In the interest of full disclosure and transparency, PVC membranes did have several serious failures in its early days in the 80′s when US manufacturer TROCAL produced an unreinforced sheet that would freeze and glassify in severely cold temperatures, and could shutter on impact( falling branch, tool, etc).

According to several former Trocal managers, the shattering problem mostly affected the PVC membrane imported from Germany – not the sheet produced by Trocal in US. Trocal contained the shattering issues before it was bought by John’s Manville. The buyer took care of all the outstanding warranties. No other major PVC failures have been recorded. Many TROCAL roofs are still in service and are completely watertight.

Here is a showcase of recent TPO roofing projects across the US:

Commercial Facility, Leominster, MA

TPO

Boys and Girls Club, Fitchburg, MA

TPO 3

Apogee Instruments, Inc. Utah

TPO

UFCU Disch–Falk Field, University of Texas at Austin

TPO

Exeter Hospital, Exeter, NH

TPO

Do your homework

If you are interested in installing a TPO roofing membrane, it is imperative that you get the best product and a reputable roofing contractor who specializes in installation of TPO. Especially if you live in a state that experiences high temperatures, take the time to talk to different roofing contractors and ask what has been their experience with TPO: repairs, problems, material failures, etc. Also, call different TPO manufacturers and do research on their websites. Overall, it is best to get a TPO membrane from a manufacturer that has been in the business for at least 15 years. Doing your homework will enable you to save money and get a roofing product that will serve you well.


Leo on Google+ Written by: Lenny

Roofer with a vision - I have been in commercial and residential green roofing since 2004, and specialize in Flat and Metal Roofing, as well as Roof Estimating Software.

Leo on Google+

10 thoughts on “Should You Install a TPO Roof in 2013?

  1. I ran across this website I am looking at getting a roof replaced on an old court house in albany ga. I am getting bids from several roofing contractors who is biding using tpo. I was reading here that their has been problems with tpo in hot climates. how old is this website and has any improvements been made to tpo to correct these issues. What brand of tpo is the best to use.

    • Hi Dan,

      This is excellent question. Here is how what’s going on with TPO in hot climates.

      In 2010 there was an advisory (warning) from Midwest Roofing Contractors Association (MRCA), about TPO failures, and a big stink followed this advisory, with several big manufacturers leaving the association and threatening to sue. In the end, MRCA removed the original advisory, but there are numerous copies saved around the web.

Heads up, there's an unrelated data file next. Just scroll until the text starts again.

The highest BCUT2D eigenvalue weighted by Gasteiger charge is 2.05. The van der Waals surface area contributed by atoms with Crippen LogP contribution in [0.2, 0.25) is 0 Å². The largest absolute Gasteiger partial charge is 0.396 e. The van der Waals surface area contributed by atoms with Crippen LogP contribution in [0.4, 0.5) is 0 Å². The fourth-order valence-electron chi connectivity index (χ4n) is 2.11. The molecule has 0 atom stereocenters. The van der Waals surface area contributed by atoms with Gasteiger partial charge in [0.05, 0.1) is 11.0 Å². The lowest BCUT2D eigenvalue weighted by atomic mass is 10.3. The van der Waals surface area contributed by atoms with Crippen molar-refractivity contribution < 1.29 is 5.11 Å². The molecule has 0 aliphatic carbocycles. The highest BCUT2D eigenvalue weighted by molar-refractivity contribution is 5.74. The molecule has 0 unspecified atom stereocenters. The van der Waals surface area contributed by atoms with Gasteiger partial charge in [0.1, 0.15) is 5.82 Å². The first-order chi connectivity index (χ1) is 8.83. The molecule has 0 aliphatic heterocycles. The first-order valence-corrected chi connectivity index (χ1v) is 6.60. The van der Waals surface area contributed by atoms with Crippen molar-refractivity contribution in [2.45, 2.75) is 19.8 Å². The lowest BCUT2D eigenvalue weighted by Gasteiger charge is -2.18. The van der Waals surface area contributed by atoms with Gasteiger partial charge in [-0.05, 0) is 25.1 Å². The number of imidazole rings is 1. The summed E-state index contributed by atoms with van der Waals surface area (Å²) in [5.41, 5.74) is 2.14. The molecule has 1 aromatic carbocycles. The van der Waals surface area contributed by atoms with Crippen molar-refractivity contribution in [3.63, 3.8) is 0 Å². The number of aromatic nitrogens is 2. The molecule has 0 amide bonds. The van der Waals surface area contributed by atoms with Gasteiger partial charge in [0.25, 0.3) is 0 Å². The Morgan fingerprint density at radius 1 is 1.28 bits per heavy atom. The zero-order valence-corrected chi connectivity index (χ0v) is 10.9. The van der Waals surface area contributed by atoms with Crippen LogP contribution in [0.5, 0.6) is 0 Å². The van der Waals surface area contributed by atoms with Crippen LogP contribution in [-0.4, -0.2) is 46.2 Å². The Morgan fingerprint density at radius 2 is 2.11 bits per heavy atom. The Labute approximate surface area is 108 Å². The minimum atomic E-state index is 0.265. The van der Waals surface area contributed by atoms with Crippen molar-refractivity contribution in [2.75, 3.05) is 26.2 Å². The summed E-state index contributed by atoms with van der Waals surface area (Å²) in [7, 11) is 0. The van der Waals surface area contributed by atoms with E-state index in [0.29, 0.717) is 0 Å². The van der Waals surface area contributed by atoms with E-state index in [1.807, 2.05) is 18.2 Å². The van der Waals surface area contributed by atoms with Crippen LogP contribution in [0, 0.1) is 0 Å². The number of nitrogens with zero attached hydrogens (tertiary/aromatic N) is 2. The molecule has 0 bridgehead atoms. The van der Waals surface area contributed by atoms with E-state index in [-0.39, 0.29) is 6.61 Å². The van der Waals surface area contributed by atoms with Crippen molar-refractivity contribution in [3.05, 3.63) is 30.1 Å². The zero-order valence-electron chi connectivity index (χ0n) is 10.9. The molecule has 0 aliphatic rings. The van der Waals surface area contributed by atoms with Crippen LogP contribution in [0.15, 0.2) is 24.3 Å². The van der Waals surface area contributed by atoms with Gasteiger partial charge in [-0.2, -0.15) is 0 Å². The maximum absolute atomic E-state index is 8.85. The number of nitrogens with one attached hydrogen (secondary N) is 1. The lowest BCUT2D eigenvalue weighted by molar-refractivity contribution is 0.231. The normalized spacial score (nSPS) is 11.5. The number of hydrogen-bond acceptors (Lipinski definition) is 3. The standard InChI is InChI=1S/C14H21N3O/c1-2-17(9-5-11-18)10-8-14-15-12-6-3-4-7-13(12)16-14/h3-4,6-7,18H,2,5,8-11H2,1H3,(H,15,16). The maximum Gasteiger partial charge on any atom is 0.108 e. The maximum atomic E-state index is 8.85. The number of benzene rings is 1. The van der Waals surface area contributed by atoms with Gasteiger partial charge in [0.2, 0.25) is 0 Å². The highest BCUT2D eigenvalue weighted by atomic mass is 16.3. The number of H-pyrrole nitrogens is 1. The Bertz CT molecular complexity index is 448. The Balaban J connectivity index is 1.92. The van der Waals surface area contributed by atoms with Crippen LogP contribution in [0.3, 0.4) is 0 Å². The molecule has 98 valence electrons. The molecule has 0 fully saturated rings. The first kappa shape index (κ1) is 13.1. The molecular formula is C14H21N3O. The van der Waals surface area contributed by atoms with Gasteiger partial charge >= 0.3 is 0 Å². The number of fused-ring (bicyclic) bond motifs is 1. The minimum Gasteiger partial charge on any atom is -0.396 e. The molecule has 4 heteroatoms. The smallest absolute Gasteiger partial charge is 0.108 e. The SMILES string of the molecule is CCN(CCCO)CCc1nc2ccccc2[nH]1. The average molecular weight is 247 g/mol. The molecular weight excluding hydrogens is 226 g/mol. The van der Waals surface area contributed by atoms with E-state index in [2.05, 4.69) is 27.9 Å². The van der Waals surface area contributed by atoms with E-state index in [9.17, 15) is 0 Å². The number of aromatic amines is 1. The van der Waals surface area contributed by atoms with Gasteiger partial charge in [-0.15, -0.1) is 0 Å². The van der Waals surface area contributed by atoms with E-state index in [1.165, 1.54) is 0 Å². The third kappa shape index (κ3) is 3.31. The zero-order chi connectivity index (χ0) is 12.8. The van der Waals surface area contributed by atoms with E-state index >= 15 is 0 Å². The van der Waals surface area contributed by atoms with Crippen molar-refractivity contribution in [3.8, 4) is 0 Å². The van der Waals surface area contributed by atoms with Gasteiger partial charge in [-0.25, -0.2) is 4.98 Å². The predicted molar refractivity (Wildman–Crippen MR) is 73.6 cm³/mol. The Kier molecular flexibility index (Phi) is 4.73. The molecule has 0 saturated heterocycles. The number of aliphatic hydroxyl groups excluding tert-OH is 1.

To answer your question is short – there has been a major overhaul of ASTM standard for TPO roofing, dealing with heat, weathering, and thickness (loss). The problem that we see is how do you know which version of material you get? Also this “NEW” material is better than old only on paper, and there is no testing done with it, as it’s too new.

      You can take contractor’s word for it, but 99% of contractors do not even know anything about this issue, and will most likely use older material which s typically on sale at roofing supply.

      My suggestion, if you are unsure, and this is a big risk to take, you may want to look at proven alternatives such as PVC, or if your roof has slope, you may consider EPDM rubber. Cost wise, these are not far apart.

      Check out our TPO vs Rubber guide.

      Good luck.

  2. It is reliable, cost effective, energy efficient roofing material for ideal roof and the main benefits of TPO Roofing system is that it is very easy to install.

  3. I’m having 28 squares of .60 mil TPO installed today on the low slope roof of a 100 year old commercial building. After reading about the concerns with old material, I had the roofer show me the rolls before installing. The Firestone rolls were date coded, late 2013 so I know I’m getting material manufactured after the standard changed. I plan on coating the roof with an elastomeric coating for TPO every 5 years to hopefully extend the life.

    • Hi Fred,

      I strongly recommend that you do not coat this new roof until warranty expires. If there are any issues with it, you will lose warranty (both labor and material) and the coating will make it IMPOSSIBLE to perform any repairs. Stay away from coatings for 15 years or all together. Every coating job on flat roof that i’ve seen was peeling and leaking.

      Yo have to let the roof “be tested” for now for at least 1 year, to see if there are any installation problems. If you put coating on, you won’t be able to fix the roof and your roofer will walk away.

      The roof should do its job properly without any coatings anyways.

      Good luck with your roof. Leo.

  4. In 2010 the Midwest Roofing Contractors Association finished a 7 year study and found that TPO is the most stable of all the single ply’s out there. If you live in a high heat area, you might want to look at GAF manufacturer’s Extreme TPO. Extreme TPO is the best formulation of TPO out there and doesn’t give off toxic chlorine gas when being welded, like PVC does. PVC get’s dirty faster than TPO, and PVC grows mold quite a bit easier than TPO.

  5. Hi Leo

    Planning on replacing a leaking tar and chip flat roof here in Southern Ontario. Single story, 60×60 roof. My concern is that our weather here varies over the year from -40c to +40c, or in other words, 40 below to 120 above.
    Cost is always an issue of course but I would rather spend the money and get a good roof than have to redo it in 10 years.
    Any suggestions?

  6. Hello. I want to re-roof an extension of my home. It is a flat roof of approximately 750 sf. I have hear good and bad things about TPO. Pro’s like it last for many, many years, many 30; never leaks, etc.
    Cons- Be careful when you walk on TPO, not very good with hear.
    I live in Albuquerque, New Mexico where the hottest days in the summer could reach 98-100 degrees, very little humidity.
    Please give me your recommendations, thank you
    George

  7. We are in need of a replacement roof on our flat garage & breezeway. Roofing company proposed White TPO 60 gauge (carlisle-syntec) and a mechanically fasten 1/2″ high density polyiscyanurate board over old roof (about 40 yrs. old) We are in the Toronto Ontario area and wonder if this would be a good replacement.